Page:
Stony Brook, New York, October 16, 2018 — Stony Brook University is ditching the gender binary titles of “king” and “queen” for this year’s homecoming celebrations and will elect three students, regardless of gender, as Stony Brook Royals.
Since the crowning of Stony Brook’s first Homecoming King and Queen Eric Levine and Jackie Delaney in 1984, one male student and one female student have been crowned every fall since, but this year, the university is expanding the homecoming court to crowning three individuals, who could identify as any gender.
“We’ve moved to take affirmative steps each of the past few years so students could choose the formal wear and regalia they most identify with and choose the gender they most closely identify with,” said Rick Gatteau, Interim Vice President for Student Affairs and Dean of Students. “This has been met with gratitude and appreciation, but it hasn’t been enough; there was a community of students that this process was still not inclusive of. Based on rich conversations with students over time, the committee and judges, made up of faculty, staff, alumni and former court members, decided to take this next step.”
The change, initiated by the Student Affairs Homecoming Committee, was made after the Division of Student Affairs heard from the campus community that some students, especially those who identify as LGBTQ*, especially transgender and nonbinary students, did not feel comfortable competing for these and other contests on campus.
“Programs, events, and competitions that are categorized by gender put folks in the awkward position of either choosing to not be seen or affirmed for who they are or just not participating at all,” Chris Tanaka, Assistant Director of LGBTQ* Services, said. “This change has opened the door for more students to feel like Homecoming is an event in which they can fully participate.”
Previously, five women and five men were chosen as finalists, but this year, ten students — Shayne Clark, Mike D’Adamo, Allilsa Fernandez, Natalia Korba, Ian Lesnick, Nicole Olakkengil, Hayley Rein, RJ Samodal, Grayson Valentino and Jules Zambito — were chosen as finalists for the 2018 Homecoming Court, regardless of gender. With this change, the focus moves beyond gender to each nominee’s characteristics as ambassadors of Stony Brook University, including their deep sense of Seawolf pride, their activism and involvement across campus and their effort to build a caring and supportive campus community for their peers.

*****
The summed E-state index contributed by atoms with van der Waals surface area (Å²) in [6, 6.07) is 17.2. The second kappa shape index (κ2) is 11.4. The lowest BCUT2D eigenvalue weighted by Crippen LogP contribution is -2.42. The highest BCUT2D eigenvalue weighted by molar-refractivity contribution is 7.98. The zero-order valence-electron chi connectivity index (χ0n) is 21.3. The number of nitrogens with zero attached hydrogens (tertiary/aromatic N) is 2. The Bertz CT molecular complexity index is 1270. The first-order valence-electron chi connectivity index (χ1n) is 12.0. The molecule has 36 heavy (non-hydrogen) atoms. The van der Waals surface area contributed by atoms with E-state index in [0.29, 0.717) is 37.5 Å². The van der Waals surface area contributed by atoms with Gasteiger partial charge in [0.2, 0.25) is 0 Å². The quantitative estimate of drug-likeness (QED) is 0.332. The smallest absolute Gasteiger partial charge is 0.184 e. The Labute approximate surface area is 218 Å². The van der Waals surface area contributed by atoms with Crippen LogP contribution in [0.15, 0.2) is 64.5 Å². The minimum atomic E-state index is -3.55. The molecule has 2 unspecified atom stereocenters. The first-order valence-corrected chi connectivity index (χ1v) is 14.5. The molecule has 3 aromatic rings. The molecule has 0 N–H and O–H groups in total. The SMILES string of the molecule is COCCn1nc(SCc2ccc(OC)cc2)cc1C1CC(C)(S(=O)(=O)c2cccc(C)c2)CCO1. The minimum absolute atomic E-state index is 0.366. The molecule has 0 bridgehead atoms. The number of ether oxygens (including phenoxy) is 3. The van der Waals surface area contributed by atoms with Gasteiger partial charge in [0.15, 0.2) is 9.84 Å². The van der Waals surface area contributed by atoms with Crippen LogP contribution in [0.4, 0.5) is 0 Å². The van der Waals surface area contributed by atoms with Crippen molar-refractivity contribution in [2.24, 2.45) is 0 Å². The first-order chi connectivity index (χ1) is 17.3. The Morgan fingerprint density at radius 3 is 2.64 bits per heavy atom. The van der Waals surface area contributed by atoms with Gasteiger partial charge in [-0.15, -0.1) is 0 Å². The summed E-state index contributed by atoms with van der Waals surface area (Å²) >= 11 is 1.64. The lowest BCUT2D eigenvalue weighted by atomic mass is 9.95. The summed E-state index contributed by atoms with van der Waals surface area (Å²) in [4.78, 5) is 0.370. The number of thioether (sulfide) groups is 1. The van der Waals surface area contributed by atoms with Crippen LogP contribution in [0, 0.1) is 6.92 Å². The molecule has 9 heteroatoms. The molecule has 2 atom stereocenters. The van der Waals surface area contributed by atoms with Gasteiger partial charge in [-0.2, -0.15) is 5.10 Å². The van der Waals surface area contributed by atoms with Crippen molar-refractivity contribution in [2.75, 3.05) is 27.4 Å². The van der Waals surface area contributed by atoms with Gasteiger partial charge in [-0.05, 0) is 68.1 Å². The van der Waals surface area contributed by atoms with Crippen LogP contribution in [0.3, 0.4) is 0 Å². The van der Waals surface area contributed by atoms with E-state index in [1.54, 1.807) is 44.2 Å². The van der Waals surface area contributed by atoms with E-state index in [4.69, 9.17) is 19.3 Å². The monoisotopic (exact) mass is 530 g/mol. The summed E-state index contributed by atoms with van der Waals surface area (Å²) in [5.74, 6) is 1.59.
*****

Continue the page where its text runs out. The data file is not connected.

“I applaud the Homecoming Committee for making this innovative change. This is another step toward building a welcoming, caring, supportive and inclusive campus community where all students feel that they belong,” Lee Bitsoi, Chief Diversity Officer and homecoming court judge, said.
Stony Brook is the first school in the Colonial Athletic Association Conference or America East Conference to transition its homecoming court to all-gender titles. Other universities such as Penn State University, Purdue University, Northwestern University and the University of Iowa have also made similar changes in recent years.
Homecoming court nominees will take their Stony Brook spirit to the Sidney Gelber Auditorium stage during the Homecoming Court Creative Explosion at 7:30 p.m. Thursday, October 18, before the court is crowned at the homecoming football game against the Rhode Island Rams Saturday, October 20 at 6 p.m.
Stony Brook University is going beyond the expectations of what today’s public universities can accomplish. Since its founding in 1957, this young university has grown to become a flagship as one of only four University Center campuses in the State University of New York (SUNY) system with more than 26,000 students and 2,600 faculty members, and 18 NCAA Division I athletic programs. Our faculty have earned numerous prestigious awards, including the Nobel Prize, Pulitzer Prize, Indianapolis Prize for animal conservation, Abel Prize and the inaugural Breakthrough Prize in Mathematics. The University offers students an elite education with an outstanding return on investment: U.S. News & World Report ranks Stony Brook among the top 50 public universities in the nation. Its membership in the Association of American Universities (AAU) places Stony Brook among the top 62 research institutions in North America. As part of the management team of Brookhaven National Laboratory, the University joins a prestigious group of universities that have a role in running federal R&D labs. Stony Brook University is a driving force in the region’s economy, generating nearly 60,000 jobs and an annual economic impact of more than $4.6 billion. Our state, country and world demand ambitious ideas, imaginative solutions and exceptional leadership to forge a better future for all. The students, alumni, researchers and faculty of Stony Brook University are prepared to meet this challenge.
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